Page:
The DFL announced Thursday it has opened 18 field offices in locations throughout Minnesota. Several of the metro-area offices are hosting official openings in the next few days, including the Saturday opening of a Minneapolis office that's scheduled to include Gov. Mark Dayton, Sen. Al Franken and Congressman Keith Ellison.
In addition to three Twin Cities-area sites, Democrats are also opening offices in Albert Lea, Bemidji, Brainerd, Duluth, Grand Rapids, Hibbing, Mankato, Moorhead, Rochester, Shoreview, St. Cloud, St. Paul, Virginia and Willmar.
State GOP Chairman Keith Downey held a press conference on Thursday to lay out some of his party's plans for spreading its message around Minnesota. Republicans plan to open 20 field offices, or what they are calling "victory centers," throughout Minnesota.
The party already has offices set up in Rochester, Woodbury, Mankato, St. Cloud, Marshall, Eagan, Golden Valley, Blaine, Waconia and Bloomington. Downey said the party was on track to open offices in Bemidji, Grand Rapids, North Branch, Duluth and Brainerd in the coming weeks.
For Republicans, the breadth of field offices is a significant expansion. Downey said two years ago the party had just one office in each of the state's eight congressional districts.
This year, the party needs to start its fight earlier -- Republican endorsed gubernatorial candidate Jeff Johnson will have to survive a four-way August primary before he could face Dayton in November.
"Every single one of these victory offices will be working to make sure that Jeff Johnson will be successful in the primary and in the general election," said Republican Party Deputy Chair Chris Fields.
Minnesota gubernatorial candidate Kurt Zellers urged the state’s legislative auditor to investigate the destruction of a serial rapist's violent fantasy logs as he vies for his release from the controversial Minnesota Sex Offender Program
On the heels of a Star Tribune report that the state’s attorney general alleges a coverup surrounding the potential release of Thomas Duvall, Zellers, a former Republican state House speaker, wrote a letter to Legislative Auditor Jim Nobles urging him to investigate the destruction of Duvall's journals, written as part of his treatment plan.
"What we have seen is a series of either distortions, cover-ups, misinterpretations, or just downright failure," Zellers said Wednesday. "Last February there was a news report that this was some sort of act by Mr. Duvall. Now here we are a few months later, it wasn't Mr. Duvall but someone with DHS destroying these documents."
Nobles ackowledged that he received Zellers' letter but doesn't intend to act.
"This issue is before a state Supreme Court appeals panel and I think that's where it belongs," Nobles said. "The issue was raised by the attorney general, and I think the proper place for this issue to be addressed and resoved is the appeals panel. I don't see a role for my office."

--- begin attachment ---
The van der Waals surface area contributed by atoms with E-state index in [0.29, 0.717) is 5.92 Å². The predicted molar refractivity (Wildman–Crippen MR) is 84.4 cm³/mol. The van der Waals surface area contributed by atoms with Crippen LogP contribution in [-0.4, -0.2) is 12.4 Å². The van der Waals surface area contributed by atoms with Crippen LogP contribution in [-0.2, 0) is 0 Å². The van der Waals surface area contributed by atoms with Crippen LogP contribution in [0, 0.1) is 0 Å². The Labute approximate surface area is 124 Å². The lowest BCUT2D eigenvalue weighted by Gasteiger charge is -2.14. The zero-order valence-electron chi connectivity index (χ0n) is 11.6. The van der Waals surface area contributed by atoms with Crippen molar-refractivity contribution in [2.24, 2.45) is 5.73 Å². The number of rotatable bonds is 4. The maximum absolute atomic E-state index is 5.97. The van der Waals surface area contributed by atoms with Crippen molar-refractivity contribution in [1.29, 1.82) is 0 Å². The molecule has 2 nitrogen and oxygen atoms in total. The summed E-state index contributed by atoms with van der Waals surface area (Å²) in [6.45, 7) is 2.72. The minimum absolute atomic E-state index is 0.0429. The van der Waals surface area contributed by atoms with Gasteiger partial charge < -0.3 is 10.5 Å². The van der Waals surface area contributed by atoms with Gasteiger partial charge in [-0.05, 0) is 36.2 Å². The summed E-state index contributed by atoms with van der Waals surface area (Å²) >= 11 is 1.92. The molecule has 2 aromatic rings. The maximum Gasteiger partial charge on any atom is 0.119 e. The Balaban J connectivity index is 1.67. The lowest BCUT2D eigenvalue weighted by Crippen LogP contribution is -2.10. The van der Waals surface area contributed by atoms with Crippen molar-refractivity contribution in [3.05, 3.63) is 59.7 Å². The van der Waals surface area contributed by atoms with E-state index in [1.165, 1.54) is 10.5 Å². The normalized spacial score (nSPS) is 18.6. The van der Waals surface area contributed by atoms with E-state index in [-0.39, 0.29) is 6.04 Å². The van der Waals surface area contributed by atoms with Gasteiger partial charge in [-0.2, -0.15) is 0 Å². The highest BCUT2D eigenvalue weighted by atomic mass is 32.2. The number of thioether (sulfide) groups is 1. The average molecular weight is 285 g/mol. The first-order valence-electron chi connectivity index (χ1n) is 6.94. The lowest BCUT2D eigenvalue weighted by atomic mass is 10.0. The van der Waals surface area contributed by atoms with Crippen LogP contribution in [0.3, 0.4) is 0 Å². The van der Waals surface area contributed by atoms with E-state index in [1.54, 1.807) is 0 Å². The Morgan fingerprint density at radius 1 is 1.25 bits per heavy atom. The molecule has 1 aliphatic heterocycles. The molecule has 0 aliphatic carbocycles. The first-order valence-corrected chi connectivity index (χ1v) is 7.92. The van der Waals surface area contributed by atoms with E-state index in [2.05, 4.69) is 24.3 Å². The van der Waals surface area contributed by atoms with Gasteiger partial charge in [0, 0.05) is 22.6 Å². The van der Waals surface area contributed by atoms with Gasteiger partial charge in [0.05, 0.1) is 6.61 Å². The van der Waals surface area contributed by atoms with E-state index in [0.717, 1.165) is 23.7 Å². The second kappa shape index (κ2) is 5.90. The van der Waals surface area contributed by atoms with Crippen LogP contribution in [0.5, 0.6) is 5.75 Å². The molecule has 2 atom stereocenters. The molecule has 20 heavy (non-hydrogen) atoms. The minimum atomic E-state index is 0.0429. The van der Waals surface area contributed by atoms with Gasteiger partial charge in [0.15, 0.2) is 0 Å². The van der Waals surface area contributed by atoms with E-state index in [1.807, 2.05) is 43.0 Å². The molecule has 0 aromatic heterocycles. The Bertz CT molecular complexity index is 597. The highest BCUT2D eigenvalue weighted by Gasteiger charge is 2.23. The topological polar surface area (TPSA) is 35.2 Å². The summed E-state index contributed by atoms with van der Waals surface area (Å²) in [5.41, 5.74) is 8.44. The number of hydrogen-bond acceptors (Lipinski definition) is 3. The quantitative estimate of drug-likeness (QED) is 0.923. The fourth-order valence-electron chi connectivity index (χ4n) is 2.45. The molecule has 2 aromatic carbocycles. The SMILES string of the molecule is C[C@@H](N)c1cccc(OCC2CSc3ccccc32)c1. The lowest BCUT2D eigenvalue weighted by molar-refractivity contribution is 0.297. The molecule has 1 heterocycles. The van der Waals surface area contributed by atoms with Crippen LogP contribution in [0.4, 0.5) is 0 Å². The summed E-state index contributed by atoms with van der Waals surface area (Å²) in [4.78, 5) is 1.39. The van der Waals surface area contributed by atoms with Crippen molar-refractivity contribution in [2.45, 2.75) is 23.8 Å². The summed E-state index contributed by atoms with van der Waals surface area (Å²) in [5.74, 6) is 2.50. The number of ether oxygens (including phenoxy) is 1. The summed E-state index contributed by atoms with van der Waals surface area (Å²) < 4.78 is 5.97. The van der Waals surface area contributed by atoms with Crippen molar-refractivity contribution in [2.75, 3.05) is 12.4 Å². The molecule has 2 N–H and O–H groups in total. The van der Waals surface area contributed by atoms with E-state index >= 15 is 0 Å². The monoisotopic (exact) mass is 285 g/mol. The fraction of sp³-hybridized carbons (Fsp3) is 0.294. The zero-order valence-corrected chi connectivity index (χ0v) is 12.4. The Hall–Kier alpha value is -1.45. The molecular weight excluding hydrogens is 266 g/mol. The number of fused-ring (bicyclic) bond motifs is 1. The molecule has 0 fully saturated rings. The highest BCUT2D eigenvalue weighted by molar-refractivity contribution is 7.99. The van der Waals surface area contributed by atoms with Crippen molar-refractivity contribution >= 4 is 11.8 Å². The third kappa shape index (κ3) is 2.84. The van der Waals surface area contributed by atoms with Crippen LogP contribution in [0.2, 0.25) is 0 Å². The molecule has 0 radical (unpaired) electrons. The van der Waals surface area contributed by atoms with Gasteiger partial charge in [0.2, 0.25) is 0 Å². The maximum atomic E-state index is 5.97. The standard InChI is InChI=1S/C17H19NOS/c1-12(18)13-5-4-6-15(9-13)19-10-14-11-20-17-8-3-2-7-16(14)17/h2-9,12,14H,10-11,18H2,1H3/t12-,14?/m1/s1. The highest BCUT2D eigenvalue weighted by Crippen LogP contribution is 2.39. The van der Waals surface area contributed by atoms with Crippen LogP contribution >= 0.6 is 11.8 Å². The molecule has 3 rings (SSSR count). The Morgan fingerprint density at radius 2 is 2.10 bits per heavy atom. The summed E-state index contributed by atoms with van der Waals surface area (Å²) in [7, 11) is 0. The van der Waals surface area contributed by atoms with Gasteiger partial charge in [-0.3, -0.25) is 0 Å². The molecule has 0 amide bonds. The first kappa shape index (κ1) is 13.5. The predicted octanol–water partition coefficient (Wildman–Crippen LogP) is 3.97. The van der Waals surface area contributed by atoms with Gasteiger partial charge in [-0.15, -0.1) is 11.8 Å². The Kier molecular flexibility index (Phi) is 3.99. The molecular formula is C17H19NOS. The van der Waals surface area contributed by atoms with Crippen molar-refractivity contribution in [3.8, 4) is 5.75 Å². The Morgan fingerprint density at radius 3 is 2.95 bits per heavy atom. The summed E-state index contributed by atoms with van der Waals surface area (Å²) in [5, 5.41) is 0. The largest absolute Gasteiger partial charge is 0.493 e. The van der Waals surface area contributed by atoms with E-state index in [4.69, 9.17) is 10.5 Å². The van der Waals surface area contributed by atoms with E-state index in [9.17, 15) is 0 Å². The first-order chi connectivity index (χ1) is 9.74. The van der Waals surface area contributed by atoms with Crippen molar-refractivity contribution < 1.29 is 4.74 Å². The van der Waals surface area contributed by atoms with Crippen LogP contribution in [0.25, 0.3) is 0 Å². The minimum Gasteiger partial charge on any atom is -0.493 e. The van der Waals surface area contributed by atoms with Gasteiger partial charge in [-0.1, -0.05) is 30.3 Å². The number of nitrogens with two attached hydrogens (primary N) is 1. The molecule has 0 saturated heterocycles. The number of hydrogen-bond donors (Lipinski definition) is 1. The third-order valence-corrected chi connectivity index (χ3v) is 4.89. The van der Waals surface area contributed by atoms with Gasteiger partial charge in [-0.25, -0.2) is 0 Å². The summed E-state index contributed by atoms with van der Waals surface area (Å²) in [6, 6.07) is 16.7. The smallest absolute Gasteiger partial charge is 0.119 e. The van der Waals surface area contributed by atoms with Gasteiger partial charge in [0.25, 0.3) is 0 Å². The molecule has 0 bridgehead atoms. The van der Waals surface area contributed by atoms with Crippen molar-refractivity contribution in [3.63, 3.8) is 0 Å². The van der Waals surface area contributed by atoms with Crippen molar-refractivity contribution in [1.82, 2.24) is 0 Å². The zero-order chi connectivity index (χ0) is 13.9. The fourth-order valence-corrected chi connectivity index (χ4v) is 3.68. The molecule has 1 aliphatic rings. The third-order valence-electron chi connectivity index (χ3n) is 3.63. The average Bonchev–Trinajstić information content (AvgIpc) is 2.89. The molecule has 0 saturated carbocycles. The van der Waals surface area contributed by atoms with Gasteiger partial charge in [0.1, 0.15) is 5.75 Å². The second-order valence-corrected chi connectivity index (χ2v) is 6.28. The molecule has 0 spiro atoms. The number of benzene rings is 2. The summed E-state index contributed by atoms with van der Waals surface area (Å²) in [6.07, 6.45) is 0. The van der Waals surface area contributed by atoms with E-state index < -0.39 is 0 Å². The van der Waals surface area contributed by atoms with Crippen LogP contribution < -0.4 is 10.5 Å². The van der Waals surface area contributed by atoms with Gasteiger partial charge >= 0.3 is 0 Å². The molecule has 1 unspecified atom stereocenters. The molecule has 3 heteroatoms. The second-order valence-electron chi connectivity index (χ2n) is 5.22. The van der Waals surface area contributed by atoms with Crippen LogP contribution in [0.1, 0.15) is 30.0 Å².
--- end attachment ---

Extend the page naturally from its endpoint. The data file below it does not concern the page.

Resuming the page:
Zellers' comments came after the most recent revelations about the destruction of the logs surrounding the closely-watched and heated debate over whether Duvall can be released from custody. A federal judge urged the state Legislature to take action, but reform efforts went nowhere last session, with both lawmakers and Gov. Dayton urging one another to take action.
Zellers said a "top to bottom" audit is necessary to determine what happened to Duvall's journals, and to address whether he should be released. He blamed Dayton for a lack of leadership on the issue, brushing off criticism that the Legislature failed to act, noting that nothing passed with a House, Senate and governorship under DFL control.
"As governor it starts from the top down," he said. "You can legislate all you want but if your commissioners aren't going to abide by the law or at least the laws that were passed, as a governor it should start and end at the top. If you're not going to do your job then step aside."
Dayton's Deputy Chief of Staff Bob Hume fired back at Zeller's in a statement, blasting Zellers for "political posturing."
"The fact remains that Mr. Duvall is not a prisoner, he is civilly-committed," Hume said. "The decision to destroy his own personal property is between him and his lawyer. Under state statute, which Rep. Zellers helped write and has not mustered the will to change, that is the law."
Nobles' office has previously been involved in audits of MSOP. A 2011 report by the office that showed Minnesota has four times the number of civilly committed sex offenders per capita than 19 other states with similar programs and urged the Legislature to develop a plan for alternate placement for some offenders housed at MSOP along with other reforms.
Incumbent Democrats Gov. Mark Dayton and Sen. Al Franken both lead all their potential Republican opponents in a new poll.
Public Policy Polling released the poll Tuesday. It showed Dayton and Franken with leads of 10 points or more above the respective fields of GOP candidates vying to challenge them in November. In both races, the Republican challenger won't be set until an August 12 primary election.
In the U.S. Senate race, Franken leads Republican businessman Mike McFadden, 49 percent to 38 percent. McFadden is the GOP's endorsed candidate in the race and seen as heavy favorite in the August primary.
Franken, running for his second term, holds similar leads over the other Republicans on the primary ballot: Jim Abeler (50 to 39), David Carlson (49 to 38), Patrick Munro (50 to 35) and Ole Savior (50 to 33).
Dayton holds similar leads over his possible GOP rivals, though his support tops out slightly lower than that of Franken. In five possible matchups, Dayton is at 47 percent in all of them. Of the Republican candidates, Scott Honour is at 35 percent, Jeff Johnson at 36 percent, Marty Seifert at 36 percent, Kurt Zellers at 37 percent and Merrill Anderson at 35 percent.
Johnson is the endorsed GOP candidate, but none of the candidates has emerged as a clear frontrunner in the Republican primary.
The poll found most voters still know little about the Republican candidates in either race. In the Senate race, 71 percent of respondents said they were "not sure" when asked if they had a favorable or unfavorable opinion of McFadden. That margin was even higher for the other GOP Senate candidates.
The poll showed the party's candidates for governor are similarly not well known, with between 61 percent and 80 percent of respondents holding no opinion of them.
There's much less gray area in voters' opinions of Franken and Dayton. Franken, elected by a razor-thin margin in 2008, has a 50 percent approval rating and a 40 percent disapproval rating. Dayton, who also won a close race in 2010, gets a 48 percent approval rating and a 41 percent disapproval.
President Barack Obama got a 44 percent approval rating in the poll, with 50 percent disapproving. The state's other DFL senator, Amy Klobuchar, got a 56 percent approval rating with 32 percent disapproving.
Public Policy Polling surveyed 633 registered voters in Minnesota from June 12-15. The poll's margin of error is plus or minus 3.9 percent.